the Creative Commons Attribution 4.0 License.

the Creative Commons Attribution 4.0 License.

# Power fluctuations in high-installation- density offshore wind fleets

### Matti Juhani Koivisto

### Poul Sørensen

### Philippe Magnant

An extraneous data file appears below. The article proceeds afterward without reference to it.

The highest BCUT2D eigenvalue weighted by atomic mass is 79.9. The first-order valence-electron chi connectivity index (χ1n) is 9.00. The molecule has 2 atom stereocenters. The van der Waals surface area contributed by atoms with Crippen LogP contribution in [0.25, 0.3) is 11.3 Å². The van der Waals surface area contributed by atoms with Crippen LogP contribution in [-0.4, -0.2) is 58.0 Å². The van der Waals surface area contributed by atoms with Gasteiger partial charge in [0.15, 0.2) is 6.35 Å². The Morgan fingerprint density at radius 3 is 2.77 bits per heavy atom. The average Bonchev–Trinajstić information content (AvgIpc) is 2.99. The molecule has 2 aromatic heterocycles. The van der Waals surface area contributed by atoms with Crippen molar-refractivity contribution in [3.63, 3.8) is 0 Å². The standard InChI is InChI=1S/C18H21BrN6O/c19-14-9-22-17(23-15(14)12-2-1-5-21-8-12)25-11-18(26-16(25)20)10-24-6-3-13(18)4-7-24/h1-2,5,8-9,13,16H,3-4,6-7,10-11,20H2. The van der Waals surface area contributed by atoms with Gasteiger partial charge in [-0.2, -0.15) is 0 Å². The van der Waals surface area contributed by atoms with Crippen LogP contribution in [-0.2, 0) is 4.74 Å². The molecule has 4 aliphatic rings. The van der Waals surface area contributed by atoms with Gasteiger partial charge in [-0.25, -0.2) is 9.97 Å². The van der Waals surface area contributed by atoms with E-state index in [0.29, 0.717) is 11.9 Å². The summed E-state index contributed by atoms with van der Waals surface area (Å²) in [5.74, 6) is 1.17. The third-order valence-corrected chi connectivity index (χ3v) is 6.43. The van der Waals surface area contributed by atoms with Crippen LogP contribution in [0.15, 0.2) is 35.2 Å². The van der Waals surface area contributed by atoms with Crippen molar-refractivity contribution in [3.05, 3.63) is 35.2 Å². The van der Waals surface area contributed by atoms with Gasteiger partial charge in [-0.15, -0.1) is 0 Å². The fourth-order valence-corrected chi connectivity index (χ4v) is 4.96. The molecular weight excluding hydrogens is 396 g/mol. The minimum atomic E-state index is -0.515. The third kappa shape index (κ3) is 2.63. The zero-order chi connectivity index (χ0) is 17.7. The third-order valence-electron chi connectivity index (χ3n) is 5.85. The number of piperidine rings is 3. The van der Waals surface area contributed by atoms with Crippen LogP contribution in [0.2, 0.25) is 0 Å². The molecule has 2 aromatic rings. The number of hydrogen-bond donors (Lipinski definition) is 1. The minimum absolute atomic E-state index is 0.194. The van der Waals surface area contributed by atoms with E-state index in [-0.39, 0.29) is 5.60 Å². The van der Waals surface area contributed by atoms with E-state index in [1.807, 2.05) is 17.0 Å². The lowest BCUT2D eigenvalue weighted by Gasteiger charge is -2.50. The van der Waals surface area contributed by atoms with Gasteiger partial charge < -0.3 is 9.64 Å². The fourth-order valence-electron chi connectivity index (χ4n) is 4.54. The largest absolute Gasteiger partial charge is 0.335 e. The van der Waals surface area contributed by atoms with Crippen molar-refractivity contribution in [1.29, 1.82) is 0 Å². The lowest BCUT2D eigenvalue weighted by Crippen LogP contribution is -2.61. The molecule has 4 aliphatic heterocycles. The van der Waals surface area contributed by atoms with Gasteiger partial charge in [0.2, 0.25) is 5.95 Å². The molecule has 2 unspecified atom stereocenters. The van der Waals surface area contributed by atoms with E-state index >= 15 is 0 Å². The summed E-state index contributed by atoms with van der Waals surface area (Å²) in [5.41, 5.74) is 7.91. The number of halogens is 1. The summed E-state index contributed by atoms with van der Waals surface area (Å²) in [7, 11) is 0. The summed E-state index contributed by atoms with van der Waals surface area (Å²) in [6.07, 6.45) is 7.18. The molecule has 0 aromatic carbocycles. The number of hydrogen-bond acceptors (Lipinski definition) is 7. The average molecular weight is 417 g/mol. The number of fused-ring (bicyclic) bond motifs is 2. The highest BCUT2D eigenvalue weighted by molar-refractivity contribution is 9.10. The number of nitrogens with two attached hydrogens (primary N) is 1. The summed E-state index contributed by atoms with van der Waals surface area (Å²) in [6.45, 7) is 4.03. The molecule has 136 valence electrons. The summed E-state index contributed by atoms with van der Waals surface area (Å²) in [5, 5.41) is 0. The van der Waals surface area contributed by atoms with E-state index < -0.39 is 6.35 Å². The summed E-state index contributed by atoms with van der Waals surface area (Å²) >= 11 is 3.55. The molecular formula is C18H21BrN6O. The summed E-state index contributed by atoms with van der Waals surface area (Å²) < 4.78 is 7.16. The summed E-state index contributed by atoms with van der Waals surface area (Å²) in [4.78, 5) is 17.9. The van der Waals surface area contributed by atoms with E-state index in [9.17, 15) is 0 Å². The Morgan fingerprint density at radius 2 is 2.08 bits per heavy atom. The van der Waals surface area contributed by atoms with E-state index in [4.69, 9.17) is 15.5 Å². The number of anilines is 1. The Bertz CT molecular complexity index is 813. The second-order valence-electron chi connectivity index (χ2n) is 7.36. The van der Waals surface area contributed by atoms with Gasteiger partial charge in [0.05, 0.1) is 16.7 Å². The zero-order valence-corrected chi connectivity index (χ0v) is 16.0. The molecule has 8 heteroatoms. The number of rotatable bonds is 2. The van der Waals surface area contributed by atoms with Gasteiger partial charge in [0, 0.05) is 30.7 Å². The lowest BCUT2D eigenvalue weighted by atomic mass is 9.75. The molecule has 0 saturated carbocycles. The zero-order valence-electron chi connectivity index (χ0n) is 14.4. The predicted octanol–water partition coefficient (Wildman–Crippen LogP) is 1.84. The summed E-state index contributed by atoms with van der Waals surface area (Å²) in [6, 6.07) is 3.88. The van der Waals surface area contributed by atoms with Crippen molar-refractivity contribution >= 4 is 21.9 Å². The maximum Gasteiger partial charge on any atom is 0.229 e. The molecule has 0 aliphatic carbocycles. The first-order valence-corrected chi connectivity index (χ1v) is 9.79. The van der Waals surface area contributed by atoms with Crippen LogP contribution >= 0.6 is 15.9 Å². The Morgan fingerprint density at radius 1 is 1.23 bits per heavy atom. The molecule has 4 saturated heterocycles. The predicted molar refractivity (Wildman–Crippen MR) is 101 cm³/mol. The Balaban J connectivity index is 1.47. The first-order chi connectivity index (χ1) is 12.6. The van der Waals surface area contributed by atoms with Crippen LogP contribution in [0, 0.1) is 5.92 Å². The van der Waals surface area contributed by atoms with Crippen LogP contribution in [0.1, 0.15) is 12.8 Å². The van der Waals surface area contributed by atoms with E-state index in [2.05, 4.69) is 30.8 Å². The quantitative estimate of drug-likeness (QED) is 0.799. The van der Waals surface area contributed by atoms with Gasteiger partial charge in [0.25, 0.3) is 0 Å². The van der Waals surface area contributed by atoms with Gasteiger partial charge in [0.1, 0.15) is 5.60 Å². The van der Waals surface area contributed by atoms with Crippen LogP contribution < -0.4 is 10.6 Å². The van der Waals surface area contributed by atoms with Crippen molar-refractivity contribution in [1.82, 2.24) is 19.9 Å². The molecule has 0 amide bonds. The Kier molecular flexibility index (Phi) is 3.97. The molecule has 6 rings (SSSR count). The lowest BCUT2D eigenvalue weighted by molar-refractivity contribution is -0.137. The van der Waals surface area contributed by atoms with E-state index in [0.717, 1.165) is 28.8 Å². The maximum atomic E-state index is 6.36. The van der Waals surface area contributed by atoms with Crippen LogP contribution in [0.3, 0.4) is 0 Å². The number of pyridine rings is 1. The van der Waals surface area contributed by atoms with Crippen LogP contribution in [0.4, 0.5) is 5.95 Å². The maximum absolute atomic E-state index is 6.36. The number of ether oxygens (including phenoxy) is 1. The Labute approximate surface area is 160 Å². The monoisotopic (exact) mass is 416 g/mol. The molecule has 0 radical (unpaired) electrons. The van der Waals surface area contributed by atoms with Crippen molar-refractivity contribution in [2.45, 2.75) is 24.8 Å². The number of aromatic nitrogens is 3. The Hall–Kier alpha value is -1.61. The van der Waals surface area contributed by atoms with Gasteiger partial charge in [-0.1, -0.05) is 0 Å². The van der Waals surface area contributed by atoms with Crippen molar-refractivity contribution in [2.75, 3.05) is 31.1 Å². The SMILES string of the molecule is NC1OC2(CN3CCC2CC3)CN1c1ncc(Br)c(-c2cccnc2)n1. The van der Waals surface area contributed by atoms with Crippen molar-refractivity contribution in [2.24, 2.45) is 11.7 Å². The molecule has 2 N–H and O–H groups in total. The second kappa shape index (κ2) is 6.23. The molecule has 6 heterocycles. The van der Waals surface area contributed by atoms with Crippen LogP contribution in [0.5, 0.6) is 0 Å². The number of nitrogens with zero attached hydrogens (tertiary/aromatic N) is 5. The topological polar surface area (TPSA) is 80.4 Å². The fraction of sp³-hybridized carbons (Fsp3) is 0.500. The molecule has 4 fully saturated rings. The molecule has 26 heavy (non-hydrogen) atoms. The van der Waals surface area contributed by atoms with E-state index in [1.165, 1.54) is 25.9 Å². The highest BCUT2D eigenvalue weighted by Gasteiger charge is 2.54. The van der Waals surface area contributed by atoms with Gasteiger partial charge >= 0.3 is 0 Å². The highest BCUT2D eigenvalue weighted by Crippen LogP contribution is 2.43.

Detailed simulation of wind generation as driven by weather patterns is required to quantify the impact on the electrical grid of the power fluctuations in offshore wind power fleets. This paper focuses on studying the power fluctuations of high-installation-density offshore fleets since they present a growing challenge to the operation and planning of power systems in Europe. The Belgian offshore fleet is studied because it has the highest density of installation in Europe by 2020, and a new extension is expected to be fully operational by 2028. Different stages of the future installed capacity, turbine technology, and turbine storm shutdown technologies are examined and compared. This paper analyzes the distribution of power fluctuations both overall and during high wind speeds. The simulations presented in this paper use a new Student *t*-distributed wind speed fluctuation model that captures the missing spectra from the weather reanalysis simulations. An updated plant storm shutdown model captures the plant behavior of modern high-wind-speed turbine operation. Detailed wake modeling is carried out using a calibrated engineering wake model to capture the Belgium offshore fleet and its tight farm-to-farm spacing. Long generation time series based on 37 years of historical weather data in 5 min resolution are simulated to quantify the extreme fleet-level power fluctuations. The model validation with respect to the operational data of the 2018 fleet shows that the methodology presented in this paper can capture the distribution of wind power and its spatiotemporal characteristics. The results show that the standardized generation ramps are expected to be reduced towards the 4.4 GW of installations due to the larger distances between plants. The most extreme power fluctuations occur during high wind speeds, with large ramp-downs occurring in extreme storm events. Extreme ramp-downs are mitigated using modern turbine storm shutdown technologies, while extreme ramp-ups can be mitigated by the system operator. Extreme ramping events also occur at below-rated wind speeds, but mitigation of such ramping events remains a challenge for transmission system operators.